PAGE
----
What we haven’t been taught about pH is how it affects our skin. Chemistry has not taught us that our pH has a significant impact on the quality and condition of our skin. (Perhaps we would have kept the lesson longer if we knew that we could get rid of acne, reduce fine lines and regulate our skin’s oil production with some basic pH knowledge.)
We are here to teach you what you have not learned about your skin’s pH and why it is important to be aware of your skin’s acidity and alkalinity – because, as it turned out, pH has everything to provide youthful skin.
So if you want to face your years, keep your skin in a state of resilient hydration and minimize the appearance of acne, it all starts with your pH.
1. What is the pH of the skin?
The pH value represents the “hydrogen potential” and describes the acidity or alkalinity of the skin. Our skin’s pH is essentially the water-oil balance.
A balanced pH value of the skin helps our skin to form a healthy skin barrier, also known as an “acid mantle”. The “protective acid mantle” skin barrier is a slightly acidic protective film on the surface of the skin that keeps moisture and infectious bacteria away.
2. Factors that affect skin pH
The pH of any skin naturally varies based on factors such as our genetics, our healthy and less healthy habits, our skin products, the time of year and external humidity, the makeup we use and the pollution we use to get in. in touch with every day.
a. Ph scale
The pH scale ranges from 0 to 14, with 7 being the neutral pH. Any value below 7 on the pH scale is considered acidic and values above 7 on the pH scale are considered alkaline. Substances like battery acid and lemon juice have a low and very acidic pH. Pure water (not tap water) has a neutral pH of 7, and products like ammonia and drain cleaners have a very high alkaline pH.
The ideal pH balance for our skin is at the most acidic end of the spectrum, around 5.5 pH. When our pH is out of the ordinary and becomes more acidic or alkaline, our skin is more prone to damage. It is when our skin reacts to undesirable skin conditions, such as acne or dry flakes – and this is directly related to the production of sebum.
b. Everything revolves around tallow
Sebum is the oily substance that our skin produces and secretes. It contains our skin’s natural oils and moisturizes, moisturizes and protects our skin from damage. When the pH of our skin is at the alkaline end of the spectrum, above 7, it is not producing enough sebum. It is when we experience acne and sensitive, dry skin. Skin that is not properly hydrated with sebum is not as elastic or resilient, which makes it particularly prone to fine lines, wrinkles and sagging.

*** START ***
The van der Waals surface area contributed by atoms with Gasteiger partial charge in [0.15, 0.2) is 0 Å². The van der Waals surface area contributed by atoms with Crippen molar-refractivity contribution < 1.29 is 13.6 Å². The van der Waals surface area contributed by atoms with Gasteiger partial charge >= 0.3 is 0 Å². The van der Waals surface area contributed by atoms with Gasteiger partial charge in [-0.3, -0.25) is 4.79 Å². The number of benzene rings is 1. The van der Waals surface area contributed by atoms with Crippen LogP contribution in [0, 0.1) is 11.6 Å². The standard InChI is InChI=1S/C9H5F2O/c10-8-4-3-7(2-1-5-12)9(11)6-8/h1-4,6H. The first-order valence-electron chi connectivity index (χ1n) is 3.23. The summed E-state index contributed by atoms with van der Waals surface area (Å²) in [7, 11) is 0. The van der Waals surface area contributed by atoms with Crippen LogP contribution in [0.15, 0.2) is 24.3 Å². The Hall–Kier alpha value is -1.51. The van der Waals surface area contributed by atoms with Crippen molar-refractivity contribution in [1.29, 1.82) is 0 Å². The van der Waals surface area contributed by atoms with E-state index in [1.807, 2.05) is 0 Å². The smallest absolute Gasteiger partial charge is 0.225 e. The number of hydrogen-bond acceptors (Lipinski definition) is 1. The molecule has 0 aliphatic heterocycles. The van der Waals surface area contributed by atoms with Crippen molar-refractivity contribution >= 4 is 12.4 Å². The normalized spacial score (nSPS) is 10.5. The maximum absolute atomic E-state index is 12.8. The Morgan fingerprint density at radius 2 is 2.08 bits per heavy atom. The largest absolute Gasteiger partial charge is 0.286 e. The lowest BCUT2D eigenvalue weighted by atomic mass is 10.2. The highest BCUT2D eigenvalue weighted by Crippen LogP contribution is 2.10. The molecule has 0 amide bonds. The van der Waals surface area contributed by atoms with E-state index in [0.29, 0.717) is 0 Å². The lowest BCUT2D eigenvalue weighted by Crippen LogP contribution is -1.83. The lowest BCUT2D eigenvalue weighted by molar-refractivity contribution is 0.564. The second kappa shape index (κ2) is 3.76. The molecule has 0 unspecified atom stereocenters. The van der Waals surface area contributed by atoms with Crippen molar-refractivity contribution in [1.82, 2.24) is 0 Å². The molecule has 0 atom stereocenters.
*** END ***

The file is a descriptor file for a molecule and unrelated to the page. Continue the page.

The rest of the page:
When our skin’s pH is more acidic below 7, it produces more sebum than necessary. This results in oily, oily and acne prone skin. Acidic skin is ideal for fighting free radicals and slowing down the aging process. However, if the skin is very acidic, it becomes oily, oily, with pimples, increasingly sensitive and easily irritable. By maintaining the ideal skin pH, the skin can impose a much needed skin barrier (the skin’s acid mantle), producing just enough sebum without overdoing or overdoing it.
3. Skin PH and aging
Over the years, our skin barrier or acid mantle begins to weaken. Our skin slows down in the production of protective oils that make up the acid mantle. This makes the skin more susceptible to moisture loss and environmental damage, which exacerbate the signs of aging.
Harmful bacteria, ultraviolet rays and pollutants that penetrate the skin barrier affect the production of collagen and elastin. As the production of collagen and elastin decreases, wrinkles, discoloration and hyperpigmentation form, and the skin does not recover from damage and swelling as before.
An imbalance in the skin’s pH can have a very unfortunate snowball effect on the skin’s natural aging process. That is why it is important to understand the skin’s pH, the factors that affect our pH balance and what we can do to restore a favorable balance.
4. How to check your skin’s pH
Ok, we know what you’re thinking … “All that talk about pH, acidity, alkalinity and aging, but how can I know what my pH is?”